Gloriously, F1 teams simply represent the pinnacle of British motorsport, not the be all and end all of it. The country is home to around two dozen other manufacturers who either have a big presence in high end motorsport or are involved in the production of supercars for the high-end consumer market. Again they represent not only a strong base of skills and experience in high quality manufacturing, but a source of engineering grey matter.
Moving to aerospace, which has an overlap here with what we've just been discussing, the experience base goes beyond just the obvious main player of BAE systems, who themselves have been involved in one of the ventilator consortiums among other things. Airbus, Leonardo, Thales, Rolls-Royce, MBDA, QinetiQ, Bombardier, GKN, Cobham, Marshall, and GE Aviation are all some of the big names with a strong presence in the UK. If you really want to be pedantic then you also have things like the Boeing actuator factory in Sheffield as well.
More generally this gives us an insight into just how many companies with military relevant skills have UK operations. The design and development base exists, along with a degree of manufacturing expertise, experience and capacity, which in turn could be married with the wider UK manufacturing base to make the ends meet.
Smalls arms is another good example of this. Although the UK is not a big small arms producer, indeed it isn't even really a small small arms producer, it does have a lot of manufacturing capacity spread across the country that could turn its hand to small arms (and in some case bigger arms) production with a relative degree of ease due to the widespread and varied production base that exists in UK light industry.
Perhaps the blip would come in the naval sphere. While there is a number of companies doing shipbuilding, arguably there is less existing capacity for the sort of manufacturing and assembly that might be required to "rebuild" of sorts the navy. Here is really where the question of time frames comes into play.
Just how much lead time is anticipated in this fictitous scenario? Although prior to the second world war the UK didn't really get firing on all cyclinders until much closer to wartime, a degree of rearmament had already taken place several years beforehand. The Hurricane and Spitfire for example had their first flights in 1935 and 1936 respectively, both entering service around two years later in 1937 and 1938. Assuming a longer lead time gives you more scope for trying to find suitable sites for naval construction yards, as well as time to get them up and running.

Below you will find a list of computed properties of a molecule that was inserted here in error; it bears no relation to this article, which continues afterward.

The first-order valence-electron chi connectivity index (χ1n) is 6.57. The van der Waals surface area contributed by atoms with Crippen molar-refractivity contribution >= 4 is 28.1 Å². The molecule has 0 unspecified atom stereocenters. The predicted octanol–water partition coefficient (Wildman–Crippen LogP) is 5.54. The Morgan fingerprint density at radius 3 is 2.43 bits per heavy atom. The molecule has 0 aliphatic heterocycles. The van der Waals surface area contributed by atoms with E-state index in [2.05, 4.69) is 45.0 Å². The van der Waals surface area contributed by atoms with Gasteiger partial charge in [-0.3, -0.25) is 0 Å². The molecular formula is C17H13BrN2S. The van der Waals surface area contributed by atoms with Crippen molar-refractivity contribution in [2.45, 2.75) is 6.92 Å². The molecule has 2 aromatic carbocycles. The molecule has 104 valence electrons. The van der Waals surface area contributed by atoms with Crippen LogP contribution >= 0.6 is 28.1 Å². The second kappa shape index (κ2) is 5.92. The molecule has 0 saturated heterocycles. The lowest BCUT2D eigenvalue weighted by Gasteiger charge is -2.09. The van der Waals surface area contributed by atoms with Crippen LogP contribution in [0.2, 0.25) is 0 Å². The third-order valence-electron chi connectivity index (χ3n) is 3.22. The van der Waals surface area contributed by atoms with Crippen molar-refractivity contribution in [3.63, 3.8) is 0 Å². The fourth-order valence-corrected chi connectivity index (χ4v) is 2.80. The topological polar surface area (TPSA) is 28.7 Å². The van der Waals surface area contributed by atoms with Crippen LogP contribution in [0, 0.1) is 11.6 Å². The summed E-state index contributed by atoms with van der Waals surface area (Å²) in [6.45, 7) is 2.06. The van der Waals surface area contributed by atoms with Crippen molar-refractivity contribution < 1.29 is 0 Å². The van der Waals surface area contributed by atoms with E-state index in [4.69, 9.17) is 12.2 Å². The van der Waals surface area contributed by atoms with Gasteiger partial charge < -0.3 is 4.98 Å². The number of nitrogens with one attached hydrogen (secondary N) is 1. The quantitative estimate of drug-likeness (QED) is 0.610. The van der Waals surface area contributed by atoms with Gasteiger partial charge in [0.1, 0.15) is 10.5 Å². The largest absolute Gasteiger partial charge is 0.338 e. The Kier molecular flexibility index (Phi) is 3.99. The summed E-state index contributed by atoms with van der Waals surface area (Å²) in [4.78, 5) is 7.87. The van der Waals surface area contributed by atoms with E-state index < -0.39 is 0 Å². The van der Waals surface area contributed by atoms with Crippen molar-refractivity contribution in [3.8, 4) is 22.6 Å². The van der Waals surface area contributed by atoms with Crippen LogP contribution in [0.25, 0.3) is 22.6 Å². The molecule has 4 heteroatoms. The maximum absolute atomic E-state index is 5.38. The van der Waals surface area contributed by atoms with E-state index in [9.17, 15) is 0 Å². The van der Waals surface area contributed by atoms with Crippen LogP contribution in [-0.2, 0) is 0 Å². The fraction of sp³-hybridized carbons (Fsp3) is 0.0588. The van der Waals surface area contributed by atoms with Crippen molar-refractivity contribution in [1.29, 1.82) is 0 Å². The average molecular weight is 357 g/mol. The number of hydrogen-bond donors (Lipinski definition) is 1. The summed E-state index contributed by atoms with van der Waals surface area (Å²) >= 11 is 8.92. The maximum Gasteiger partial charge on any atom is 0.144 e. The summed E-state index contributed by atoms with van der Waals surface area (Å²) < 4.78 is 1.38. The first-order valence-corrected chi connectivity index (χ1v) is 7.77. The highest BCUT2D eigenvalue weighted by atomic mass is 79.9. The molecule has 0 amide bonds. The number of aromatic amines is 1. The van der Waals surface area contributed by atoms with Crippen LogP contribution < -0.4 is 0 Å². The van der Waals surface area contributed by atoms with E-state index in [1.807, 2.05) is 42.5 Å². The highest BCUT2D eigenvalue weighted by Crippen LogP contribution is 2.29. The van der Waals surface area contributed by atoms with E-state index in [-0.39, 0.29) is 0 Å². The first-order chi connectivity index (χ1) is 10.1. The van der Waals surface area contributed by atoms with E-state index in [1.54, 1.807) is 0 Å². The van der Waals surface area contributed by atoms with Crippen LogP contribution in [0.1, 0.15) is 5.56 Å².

It is something of a myth that in 1939 military production across the continent just suddenly began in earnest after the shock of war starting. The process had started much, much earlier than that, with the "Ten Year Rule" - which stipulated that the UK would not be involved in another great war for at least ten years - being abandoned in 1932 as a result of Japanese aggression in Manchuria, before Adolf Hitler even rose to power in Germany. And if you want an interesting and somewhat ironic factoid, both the architect of the Ten Year Rule and its biggest cheerleader for many years was one Winston Churchill...
And so when this hypothetical question that we're examining today is asked people often falsely assume that the moment is likely to just suddenly leap on the UK, much as the Covid-19 pandemic did. In all probability a scenario that required "re-armament" as an urgent government priority would likely involve a period of ramp up ahead of the hypothecated "war". That in turn gives us a bit of breathing room for, among other things, preparing better facilities for naval construction.
The final advantage that accrues to us, though admittedly it accrues to other would-be combatants as well, is the nature of what would need to be produced in terms of its quality and lifespan. The ventilators and other breathing aids being produced to meet the shortage are impressive, but also somewhat crude in nature. They're not designed to be the full bells and whistles products the NHS would normally expect, although they aren't off by that much of a margin.
So it is with rapid re-arming. That timeless phrase, "perfection is the enemy of good enough", resonates once again. In a time compressed situation it may not be necessary to have every last piece of equipment be a 100%, best in class solution. As an example, if you needed to start pumping out brand new jet fighters in a hurry, and for whatever reason you decide you need to start from scratch, you might consider the possibility of leaving off the typical requirement for "relaxed stability", i.e. the tendancy of a modern fighter aircraft to want to kill the pilot by spontaneously careening out of control and into the ground without the aid of a flight computer.